Assumptions About Water Quality

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June 18, 2020

Sometime in my youth, I learned about the wordplay that illustrates the danger of making assumptions. For the uninitiated, lets just say that the end-result turns the “assumer,” into the first three letters of the word. So, I try not to make assumptions – at least, not about important stuff. Things like cars stopping for pedestrians in crosswalks, strange dogs not biting – you get the picture. 

Still, not all assumptions are dangerous – in fact, some, such as those involved in scientific inquiry are downright necessary. From the simplest of science textbook experiments, to the work behind blockbuster medical breakthroughs, all science is based upon educated assumptions reached though observation, exploration, and testing. 

"Leveraging TFI’s new science resources, and  in-house scientific expertise, we examined the methods and assumptions within the EWG report and found that they contained significant discrepancies with published reports, peer-reviewed articles, and TFI’s Nutrient Use Geographic Information System (NuGIS) and Soil Test Summary programs."

However, when the assumptions being made are about fertilizer and are inconsistent or just plain wrong, The Fertilizer Institute (TFI) will cry “foul.” Such is the case with a report that was recently released with great fanfare by the Environmental Working Group (EWG). The headline was hard to miss: “MANURE OVERLOAD: Manure Plus Fertilizer Overwhelms Minnesota’s Land and Water.” In its press release, EWG claimed that in almost all of Minnesota’s farm counties, “the combination of manure plus commercial fertilizer is likely to load too much nitrogen or phosphorus or both onto crop fields, threatening drinking water and fouling the state’s iconic lakes and rivers.” This problem, according to EWG, arises from the extraordinary expansion and intensification of both livestock and crop production in the state. 

Earlier in my career as a communication professional, I might have responded to EWG with a response that pointed to farmers as the original environmentalists. There’s nothing wrong with that argument, but from a scientific perspective, there isn’t any substance. Leveraging TFI’s new science resources, we can and did do better. Using in-house scientific expertise, we examined the methods and assumptions within the EWG report and found that they contained significant discrepancies with published reports, peer-reviewed articles, and TFI’s Nutrient Geographic Information System (NuGIS) and Soil Test Summary programs. These two programs are widely used by industry professionals to determine nutrient application and uptake rates and analyze soil test results across the country.   While the need to identify trends in nutrient balances is valid, that task is complex and must be undertaken with care. Leveraging TFI’s new science resources, and  in-house scientific expertise, we examined the methods and assumptions within the EWG report and found that they contained significant discrepancies with published reports, peer-reviewed articles, and TFI’s Nutrient Use Geographic Information System (NuGIS) and Soil Test Summary programs. These two programs are widely used by industry professionals to assess nitrogen, phosphorus, and potassium balances (relationships of system inputs and outputs) for cropland and analyze soil test results across the country.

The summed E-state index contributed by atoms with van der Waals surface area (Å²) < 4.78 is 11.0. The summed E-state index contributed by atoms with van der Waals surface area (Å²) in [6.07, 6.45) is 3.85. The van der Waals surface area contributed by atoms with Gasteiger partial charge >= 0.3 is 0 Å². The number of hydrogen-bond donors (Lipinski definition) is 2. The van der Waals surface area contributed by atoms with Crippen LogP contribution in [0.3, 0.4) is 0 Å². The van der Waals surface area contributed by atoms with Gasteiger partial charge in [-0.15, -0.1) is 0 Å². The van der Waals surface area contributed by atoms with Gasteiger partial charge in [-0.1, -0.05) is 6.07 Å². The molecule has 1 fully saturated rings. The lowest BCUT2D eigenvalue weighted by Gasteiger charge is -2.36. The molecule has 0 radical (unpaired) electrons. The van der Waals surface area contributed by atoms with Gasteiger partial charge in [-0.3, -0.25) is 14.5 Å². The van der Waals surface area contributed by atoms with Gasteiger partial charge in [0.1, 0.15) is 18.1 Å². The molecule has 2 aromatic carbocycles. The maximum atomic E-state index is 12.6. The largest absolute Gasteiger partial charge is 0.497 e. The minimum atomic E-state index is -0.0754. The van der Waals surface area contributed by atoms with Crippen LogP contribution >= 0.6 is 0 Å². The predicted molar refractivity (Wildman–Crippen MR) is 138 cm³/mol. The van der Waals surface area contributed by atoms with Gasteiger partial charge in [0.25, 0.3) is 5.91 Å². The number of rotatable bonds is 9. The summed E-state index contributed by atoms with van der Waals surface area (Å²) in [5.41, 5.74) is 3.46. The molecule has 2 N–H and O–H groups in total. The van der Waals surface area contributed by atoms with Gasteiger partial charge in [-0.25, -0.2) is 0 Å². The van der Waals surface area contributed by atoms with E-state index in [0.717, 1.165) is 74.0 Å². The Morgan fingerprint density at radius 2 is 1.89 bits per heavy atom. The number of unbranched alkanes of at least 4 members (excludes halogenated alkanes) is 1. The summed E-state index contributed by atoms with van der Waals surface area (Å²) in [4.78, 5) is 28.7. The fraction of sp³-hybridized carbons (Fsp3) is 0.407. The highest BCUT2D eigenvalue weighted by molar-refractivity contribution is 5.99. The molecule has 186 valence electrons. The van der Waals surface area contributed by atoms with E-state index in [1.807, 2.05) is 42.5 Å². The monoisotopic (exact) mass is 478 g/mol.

For example:

•    The EWG study doesn’t compare apples to apples. EWG’s crop nutrient removal and requirements were calculated based upon inconsistent timeframes. Fertilizer calculations were made for 2016 only, and manure for 2019. To properly compute nutrient balances, all inputs and outputs should be for the same time frame.

•    For 2014, EWG estimates total manure nitrogen applied and excreted in the state as much higher than NuGIS estimates. Excreted manure is 1.9 times as high, and applied is 3.6 times higher.

•    Nitrogen recoverability and loss assumptions differ greatly from those used in NuGIS and other reliable sources.

•    EWG assumes that crop requirements for phosphorus need not account for soil test levels. According to the Soil Test Summary, 47 percent of Minnesota soils were below critical levels in 2015.

•    We found a 50-fold error for the edible bean phosphorous removal coefficient. If calculated as presented, this amounts to an error of 68,000 tons of phosphorus.  

•    Manure application is not recognized. Within the five agricultural regions of the state, EWG assumes that fertilizer nitrogen is applied at the same rates to both manured and non-manured land.

•    Non-alfalfa hay and haylage typically receive an application of manure but are not considered in the EWG report. In 2019, 400,000 acres of non-alfalfa hay and haylage were harvested in Minnesota (USDA, NASS, 2020).

Having access to this information is just the start. We are engaging stakeholders – including EWG – to let them know about our concerns and make them aware of NUGIS as a resource. While different perspectives are critical, we aim to avoid future siloed efforts by engaging all stakeholders in the process.  For additional information on our work or on NuGIS, contact Foundation for Agronomic Research Director John Jones